Lucian Freud is best known for his frequently visceral figurative paintings. That he also worked with natural subjects comes as something of a surprise. These works are by no means unknown, but they are certainly unfamiliar to the more general viewer and add a perspective to his more famous oeuvre.
There’s a worthwhile comparison with Don McCullin’s landscape photography, or Robert Mapplethorpe’s flowers. Both of these are from later in their creators’ careers, but require a knowledge of what went before to better understand the thought processes behind them. Freud didn’t come to flowers and plants late – these works appear throughout his life, but they nevertheless add a counterpoint to the bulk of his output.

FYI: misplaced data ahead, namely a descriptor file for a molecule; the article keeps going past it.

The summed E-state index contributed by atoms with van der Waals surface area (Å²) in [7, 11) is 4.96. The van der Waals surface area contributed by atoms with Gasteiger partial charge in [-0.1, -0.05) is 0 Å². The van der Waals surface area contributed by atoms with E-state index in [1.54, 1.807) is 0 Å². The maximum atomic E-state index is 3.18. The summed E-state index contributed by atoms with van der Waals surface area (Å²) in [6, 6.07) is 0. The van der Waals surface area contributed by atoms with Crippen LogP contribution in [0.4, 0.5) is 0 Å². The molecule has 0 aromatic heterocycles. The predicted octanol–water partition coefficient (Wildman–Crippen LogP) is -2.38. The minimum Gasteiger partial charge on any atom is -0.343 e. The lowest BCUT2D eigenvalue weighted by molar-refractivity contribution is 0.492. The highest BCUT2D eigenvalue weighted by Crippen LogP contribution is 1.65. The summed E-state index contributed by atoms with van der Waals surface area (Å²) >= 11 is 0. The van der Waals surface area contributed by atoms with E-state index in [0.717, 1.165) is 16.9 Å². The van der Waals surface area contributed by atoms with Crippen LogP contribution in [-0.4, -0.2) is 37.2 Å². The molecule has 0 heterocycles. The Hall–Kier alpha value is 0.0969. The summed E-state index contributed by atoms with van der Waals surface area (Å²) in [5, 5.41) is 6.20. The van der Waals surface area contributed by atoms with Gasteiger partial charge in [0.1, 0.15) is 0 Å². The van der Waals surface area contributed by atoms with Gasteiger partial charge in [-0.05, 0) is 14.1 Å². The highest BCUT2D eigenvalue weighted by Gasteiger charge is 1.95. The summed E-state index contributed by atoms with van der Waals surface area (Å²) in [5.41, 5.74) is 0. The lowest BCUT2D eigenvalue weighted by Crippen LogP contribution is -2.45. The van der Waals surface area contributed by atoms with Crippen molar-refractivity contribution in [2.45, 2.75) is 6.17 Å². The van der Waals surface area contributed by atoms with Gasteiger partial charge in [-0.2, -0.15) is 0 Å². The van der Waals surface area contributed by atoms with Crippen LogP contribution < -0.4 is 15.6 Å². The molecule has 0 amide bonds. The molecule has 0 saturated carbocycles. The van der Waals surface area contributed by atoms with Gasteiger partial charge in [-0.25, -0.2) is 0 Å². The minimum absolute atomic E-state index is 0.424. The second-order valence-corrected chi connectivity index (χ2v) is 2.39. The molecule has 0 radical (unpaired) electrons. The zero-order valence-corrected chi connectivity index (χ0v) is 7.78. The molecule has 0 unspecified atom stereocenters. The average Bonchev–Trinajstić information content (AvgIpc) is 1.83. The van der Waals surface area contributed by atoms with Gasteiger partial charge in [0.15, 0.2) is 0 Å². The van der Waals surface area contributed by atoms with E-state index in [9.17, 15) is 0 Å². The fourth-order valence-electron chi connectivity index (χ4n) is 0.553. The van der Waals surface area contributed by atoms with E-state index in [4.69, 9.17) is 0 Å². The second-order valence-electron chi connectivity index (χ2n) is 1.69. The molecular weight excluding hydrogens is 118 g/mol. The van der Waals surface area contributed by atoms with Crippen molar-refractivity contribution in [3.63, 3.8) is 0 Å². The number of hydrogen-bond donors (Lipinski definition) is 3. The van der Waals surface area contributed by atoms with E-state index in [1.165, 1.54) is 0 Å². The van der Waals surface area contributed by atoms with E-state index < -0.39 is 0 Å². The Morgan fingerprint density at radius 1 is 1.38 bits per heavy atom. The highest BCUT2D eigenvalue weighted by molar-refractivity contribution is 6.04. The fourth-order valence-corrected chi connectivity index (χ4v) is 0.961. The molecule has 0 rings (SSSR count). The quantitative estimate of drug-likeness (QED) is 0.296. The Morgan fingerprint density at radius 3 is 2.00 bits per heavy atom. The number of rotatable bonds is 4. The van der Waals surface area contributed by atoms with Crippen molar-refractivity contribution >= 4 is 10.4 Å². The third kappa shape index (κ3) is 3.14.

Usefully, Giovanni Aloi includes a couple of the figure paintings to provide a starting point, and also a history of plants in art. I can’t help wondering, though, given the idiosyncratic nature of Freud’s work, whether this is strictly necessary. There are plenty of other books on that subject a general reader could approach if they felt it necessary. Nevertheless this, alongside the figurative recap, adds to the sense of completeness of the present volume.
Freud’s approach to plants is by no means lyrical and there is a sense of enquiry and investigation in his depictions. Although they are more directly representational than the figure work, the eye is uncompromising and the composition rarely straightforward – a sense of the surreal persists. Where figures and faces appear, they often appear questioning or even disturbed; the artist’s unflinching eye and attention to detail are always present.
This is a beautiful and intriguing book that adds a new dimension to one of the towering greats of British art of the Twentieth Century and does its subject more than ample justice.
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